With costs of raising kids rising, parents use ingenuity to cut spending
BY TONY GONZALEZ July 10, 2012 12:09PM
**FOR USE WITH AP LIFESTYLES** Hugo Ott, 6-months-old, smiles at his home in the Brooklyn borough of New York, Tuesday, Feb. 26, 2008. Trips down memory lane are being bottled and are available at a fragrance counter near you. Perfumers are incorporating notes that might remind people of childhood, particularly the scent of a baby. However, the scent that reminds you of a baby probably might not be a baby's natural smell at all. (AP Photo/Matt Ott)
Updated: August 12, 2012 6:09AM
When the baby came, even the family dog had to live with less.
For the Maracci family, the birth of baby Emma meant coupons would be cut, sales would be sought and, when Daisy the golden retriever needed a toy, they’d find one at Goodwill.
“I never did coupons until I was in the middle of my pregnancy with her,” said Jessica Maracci, 29. “We knew we had to start saving somewhere. I said groceries were going to be it for us.”
The cost of raising children rises every year, and climbed slightly more than normal last year.
So for a baby born in 2011, a middle-income family can expect to spend $234,900 to raise her through age 17 — $295,560 if anticipating inflation — according to the latest United States Department of Agriculture report on family spending.
Depending on income, families spend $8,760 to $24,510 each year on a child.
The statistics tend to shock parents, whether the numbers sound too low or unbelievably high, said Mark Lino, USDA economist and study author.
“I think people sometimes forget some of the categories they’re spending on,” he said.
For example, a couple’s decision to buy a home with extra bedrooms — even if kids arrive later — counts for the sake of the study.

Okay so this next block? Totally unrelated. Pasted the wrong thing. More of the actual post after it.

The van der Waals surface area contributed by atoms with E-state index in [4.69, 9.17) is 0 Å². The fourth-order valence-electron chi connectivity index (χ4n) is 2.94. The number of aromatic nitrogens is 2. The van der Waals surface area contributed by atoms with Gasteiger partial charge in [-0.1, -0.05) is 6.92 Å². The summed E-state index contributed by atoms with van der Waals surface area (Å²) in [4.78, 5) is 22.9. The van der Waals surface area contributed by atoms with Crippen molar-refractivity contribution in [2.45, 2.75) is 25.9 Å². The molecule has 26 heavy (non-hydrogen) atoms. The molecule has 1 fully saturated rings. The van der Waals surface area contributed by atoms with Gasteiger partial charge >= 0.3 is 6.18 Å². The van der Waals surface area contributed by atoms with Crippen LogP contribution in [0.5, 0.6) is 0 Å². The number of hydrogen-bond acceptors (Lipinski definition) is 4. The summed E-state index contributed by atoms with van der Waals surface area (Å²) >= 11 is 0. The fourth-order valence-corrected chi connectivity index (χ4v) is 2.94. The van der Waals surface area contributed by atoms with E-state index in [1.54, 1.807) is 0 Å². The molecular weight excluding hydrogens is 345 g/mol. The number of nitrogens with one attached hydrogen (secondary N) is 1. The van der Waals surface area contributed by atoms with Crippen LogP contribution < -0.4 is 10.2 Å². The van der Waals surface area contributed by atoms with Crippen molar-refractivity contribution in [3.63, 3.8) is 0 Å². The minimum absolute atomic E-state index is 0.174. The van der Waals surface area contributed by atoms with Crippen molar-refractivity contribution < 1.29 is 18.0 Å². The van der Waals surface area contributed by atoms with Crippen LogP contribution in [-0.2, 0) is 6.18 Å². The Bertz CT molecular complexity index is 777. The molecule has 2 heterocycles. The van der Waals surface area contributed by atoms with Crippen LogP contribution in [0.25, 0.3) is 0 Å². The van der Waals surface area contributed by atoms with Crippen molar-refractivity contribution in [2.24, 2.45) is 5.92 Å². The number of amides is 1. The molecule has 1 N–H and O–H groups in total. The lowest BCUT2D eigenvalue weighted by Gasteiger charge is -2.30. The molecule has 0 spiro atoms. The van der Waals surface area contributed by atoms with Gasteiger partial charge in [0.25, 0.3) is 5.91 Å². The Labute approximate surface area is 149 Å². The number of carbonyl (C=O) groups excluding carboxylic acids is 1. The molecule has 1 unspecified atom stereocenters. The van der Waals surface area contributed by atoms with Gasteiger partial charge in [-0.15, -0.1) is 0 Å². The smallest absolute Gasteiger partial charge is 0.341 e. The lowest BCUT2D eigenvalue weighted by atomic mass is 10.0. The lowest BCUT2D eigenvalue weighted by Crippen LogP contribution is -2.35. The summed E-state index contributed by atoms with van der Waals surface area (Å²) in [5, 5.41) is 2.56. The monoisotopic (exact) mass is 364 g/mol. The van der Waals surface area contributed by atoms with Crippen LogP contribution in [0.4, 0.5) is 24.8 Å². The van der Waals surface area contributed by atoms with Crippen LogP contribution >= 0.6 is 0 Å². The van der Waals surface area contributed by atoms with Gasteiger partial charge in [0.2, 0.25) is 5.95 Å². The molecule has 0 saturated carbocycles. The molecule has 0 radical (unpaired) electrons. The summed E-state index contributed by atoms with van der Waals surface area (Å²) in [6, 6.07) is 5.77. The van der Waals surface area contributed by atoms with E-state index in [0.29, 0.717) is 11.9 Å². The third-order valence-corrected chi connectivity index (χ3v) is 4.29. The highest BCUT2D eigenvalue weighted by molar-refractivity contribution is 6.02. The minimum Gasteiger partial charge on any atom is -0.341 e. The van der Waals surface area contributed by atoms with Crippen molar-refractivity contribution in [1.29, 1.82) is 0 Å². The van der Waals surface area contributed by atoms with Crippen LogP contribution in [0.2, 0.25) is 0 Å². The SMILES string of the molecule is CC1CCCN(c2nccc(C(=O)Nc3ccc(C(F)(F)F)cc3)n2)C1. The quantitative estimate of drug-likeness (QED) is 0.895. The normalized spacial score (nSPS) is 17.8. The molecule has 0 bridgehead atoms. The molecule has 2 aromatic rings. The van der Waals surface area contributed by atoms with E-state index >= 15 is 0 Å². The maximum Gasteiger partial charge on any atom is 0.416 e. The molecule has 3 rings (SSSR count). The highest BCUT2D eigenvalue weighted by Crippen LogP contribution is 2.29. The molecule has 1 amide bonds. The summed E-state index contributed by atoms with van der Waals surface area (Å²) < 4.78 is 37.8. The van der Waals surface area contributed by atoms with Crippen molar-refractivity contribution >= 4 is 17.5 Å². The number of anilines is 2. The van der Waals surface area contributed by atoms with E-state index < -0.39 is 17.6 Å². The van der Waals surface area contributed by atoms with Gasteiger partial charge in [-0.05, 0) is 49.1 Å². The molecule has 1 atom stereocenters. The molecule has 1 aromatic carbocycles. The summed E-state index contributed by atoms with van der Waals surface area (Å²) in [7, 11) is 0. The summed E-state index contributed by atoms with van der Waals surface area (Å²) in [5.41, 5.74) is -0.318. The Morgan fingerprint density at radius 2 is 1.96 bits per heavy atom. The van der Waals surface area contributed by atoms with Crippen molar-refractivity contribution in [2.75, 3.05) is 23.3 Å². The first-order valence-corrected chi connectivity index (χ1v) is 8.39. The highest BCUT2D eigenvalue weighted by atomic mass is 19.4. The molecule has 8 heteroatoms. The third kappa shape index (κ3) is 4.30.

Expenses vary widely based on household income. And spending varies regionally, with families in the urban South and rural areas spending the least on kids. The regional ranking has changed in the past decade, with Southerners replacing Midwesterners at the low end of spending.
Families that don’t pay for child care can expect to spend substantially less than the averages reported by the USDA.
That’s one area where the Maraccis save — Jessica stays home.
“I can’t put a price on seeing her daily,” she said.
Not all families can make do on a single income. Just 27 percent of mothers stayed at home in 2009, down from 44 percent in 1969, according to the U.S. Census Bureau. That’s just one indication that raising a child and sustaining a middle-class existence has become harder than decades past.
The new study points out that in today’s dollars, families spend 23 percent more on a child than they did in 1960.
The study doesn’t capture how families adjust their spending once they’ve had a child.
The Maraccis’ monthly grocery bill hovers between $160 and $270, which actually is less than the couple spent before Emma’s birth, she said. Thanks to coupons and sales, she bought baby formula at half price for more than eight months, and regularly buys name brands for less than generic alternatives.
She uses all sorts of tricks to save money, such as mixing her own cleaning supplies and drying clothes on a line.
Paul Maracci helps, too. As a chef, he’s able to cook with most anything Jessica brings home from the store.
But he said it’s his wife’s smart shopping that saves the family money.
For some families, it doesn’t take much number crunching to know when to save.
Meg and Paul Bremner, parents to Hank, 3, and Archie, 1, said they never wrote a budget.
“We weren’t naive to the cost,” Meg Bremner said. “We just really wanted kids, so we were willing to forgo some things that maybe some other young married couples wouldn’t.”
The Bremners have cut back on summer vacations, cable, Internet and salon trips.
They also made mistakes with groceries and toys, but have learned to focus on what matters most.
“The goal for us is to raise our kids with access to the right things: really nutritious food, healthy living and good education,” she said.
And part of that education is already under way — the part where 3-year-old Hank manages his monthly allowance. He gets $4, but must give $1 each to his piggy bank, to his brother and to charity.
“We want him to grow up knowing how to manage money,” Bremner said. “Maybe one day he’ll make a baby budget.”
Gannett News Service